The bride’s portraits on the day of her wedding is one of the most important appointments of the day for a wedding photographer. It is often a mix of intensive planning, impromptu moments captured at the blink of an eye and a bit of a personal touch in the approach. In this tutorial we shall take a look at some essential techniques of photographing the bride. These would include tips on lighting, posing and of course preparation before the big day.
Look for a room that has lots of natural light. A lot of light will create a wraparound effect that is essential for a slightly high-key result. You would rarely see a bridal portrait that has been treated with a low key lighting set-up. Never.
Lots of light equals to a soft lighting scenario and that is just perfect for good wedding portraits. If you could have a say in this insist that the bride gets ready in a room where there are at least one large window with natural light flooding in. Prefer not to have direct sunlight, rather light that is indirect (you would get that in a north side facing window). If you cannot get one or get a window that has harsh light coming through you can draw in the curtains to diffuse the light.
Alternatively, you can carry with you some white sheets. White sheets are always handy, in almost every outdoor photography environment. Carry a few with some ‘A’ clamps to quickly diffuse the light coming through the windows.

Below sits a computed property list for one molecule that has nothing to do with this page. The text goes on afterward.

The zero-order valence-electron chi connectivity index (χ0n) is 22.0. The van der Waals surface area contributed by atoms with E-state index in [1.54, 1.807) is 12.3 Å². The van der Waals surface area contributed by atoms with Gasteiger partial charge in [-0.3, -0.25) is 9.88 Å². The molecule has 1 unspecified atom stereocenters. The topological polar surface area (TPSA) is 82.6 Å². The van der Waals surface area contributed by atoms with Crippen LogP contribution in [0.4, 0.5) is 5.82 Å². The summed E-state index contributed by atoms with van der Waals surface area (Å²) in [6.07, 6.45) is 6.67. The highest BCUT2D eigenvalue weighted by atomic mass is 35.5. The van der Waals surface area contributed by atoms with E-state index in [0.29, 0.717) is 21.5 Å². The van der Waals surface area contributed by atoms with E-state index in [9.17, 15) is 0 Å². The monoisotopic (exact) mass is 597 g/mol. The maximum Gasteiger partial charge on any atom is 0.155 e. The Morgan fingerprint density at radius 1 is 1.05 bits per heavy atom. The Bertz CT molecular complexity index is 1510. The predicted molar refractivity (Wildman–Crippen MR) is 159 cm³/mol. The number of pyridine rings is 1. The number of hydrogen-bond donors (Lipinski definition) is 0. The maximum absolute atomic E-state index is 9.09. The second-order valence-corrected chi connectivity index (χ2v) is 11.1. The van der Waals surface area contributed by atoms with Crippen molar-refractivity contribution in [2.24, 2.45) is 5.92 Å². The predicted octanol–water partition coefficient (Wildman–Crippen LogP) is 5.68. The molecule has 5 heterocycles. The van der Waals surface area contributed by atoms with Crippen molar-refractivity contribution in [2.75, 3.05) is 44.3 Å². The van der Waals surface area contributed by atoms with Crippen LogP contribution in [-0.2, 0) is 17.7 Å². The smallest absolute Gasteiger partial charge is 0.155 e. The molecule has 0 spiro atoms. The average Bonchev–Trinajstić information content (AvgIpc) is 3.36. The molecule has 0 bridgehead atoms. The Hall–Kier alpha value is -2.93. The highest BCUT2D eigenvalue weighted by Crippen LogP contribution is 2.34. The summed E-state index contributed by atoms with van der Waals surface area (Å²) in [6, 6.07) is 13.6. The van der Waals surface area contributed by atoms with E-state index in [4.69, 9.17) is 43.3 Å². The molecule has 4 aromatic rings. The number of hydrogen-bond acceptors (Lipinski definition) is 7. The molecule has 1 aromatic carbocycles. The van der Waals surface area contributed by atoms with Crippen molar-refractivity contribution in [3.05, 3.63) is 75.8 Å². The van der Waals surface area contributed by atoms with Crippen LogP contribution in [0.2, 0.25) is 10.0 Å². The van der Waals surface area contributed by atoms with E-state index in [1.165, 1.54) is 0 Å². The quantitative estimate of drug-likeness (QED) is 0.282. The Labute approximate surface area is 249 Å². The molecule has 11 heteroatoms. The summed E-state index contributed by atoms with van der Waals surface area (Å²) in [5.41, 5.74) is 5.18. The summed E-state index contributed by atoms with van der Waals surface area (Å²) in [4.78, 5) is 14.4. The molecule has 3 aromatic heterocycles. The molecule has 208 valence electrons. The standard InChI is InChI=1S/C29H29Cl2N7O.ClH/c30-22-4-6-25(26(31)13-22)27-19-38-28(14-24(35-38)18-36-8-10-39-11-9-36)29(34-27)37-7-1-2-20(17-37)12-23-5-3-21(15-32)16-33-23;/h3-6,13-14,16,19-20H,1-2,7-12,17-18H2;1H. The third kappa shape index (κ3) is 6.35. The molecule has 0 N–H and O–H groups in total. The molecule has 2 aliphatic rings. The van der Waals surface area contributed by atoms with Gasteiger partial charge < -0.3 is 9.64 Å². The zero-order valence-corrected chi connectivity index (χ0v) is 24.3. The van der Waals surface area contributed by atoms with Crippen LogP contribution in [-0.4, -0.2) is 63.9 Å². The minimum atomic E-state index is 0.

Strobes with diffusers can be useful too. But carrying strobes, light stands, softboxes and battery power packs means you are talking about a serious amount of gear. A lot of things can go wrong when your list of gear is large. And they probably would if you believe in Murphy’s Law. Instead of becoming a ‘gearoholic’, pack a couple of speedlights / flash units with radio trigger and a good sharp wide lens. That should be enough for clean wedding portraits.
I was recently at an Indian wedding, and the wedding photographer rigged the entire venue with small flash units. Unfortunately, he couldn’t manage setting up the channels and that meant every time he fired his camera shutter all the flash units at the venue flashed. It was comical after a while. A classic case of packing too much gear for a job.
The day before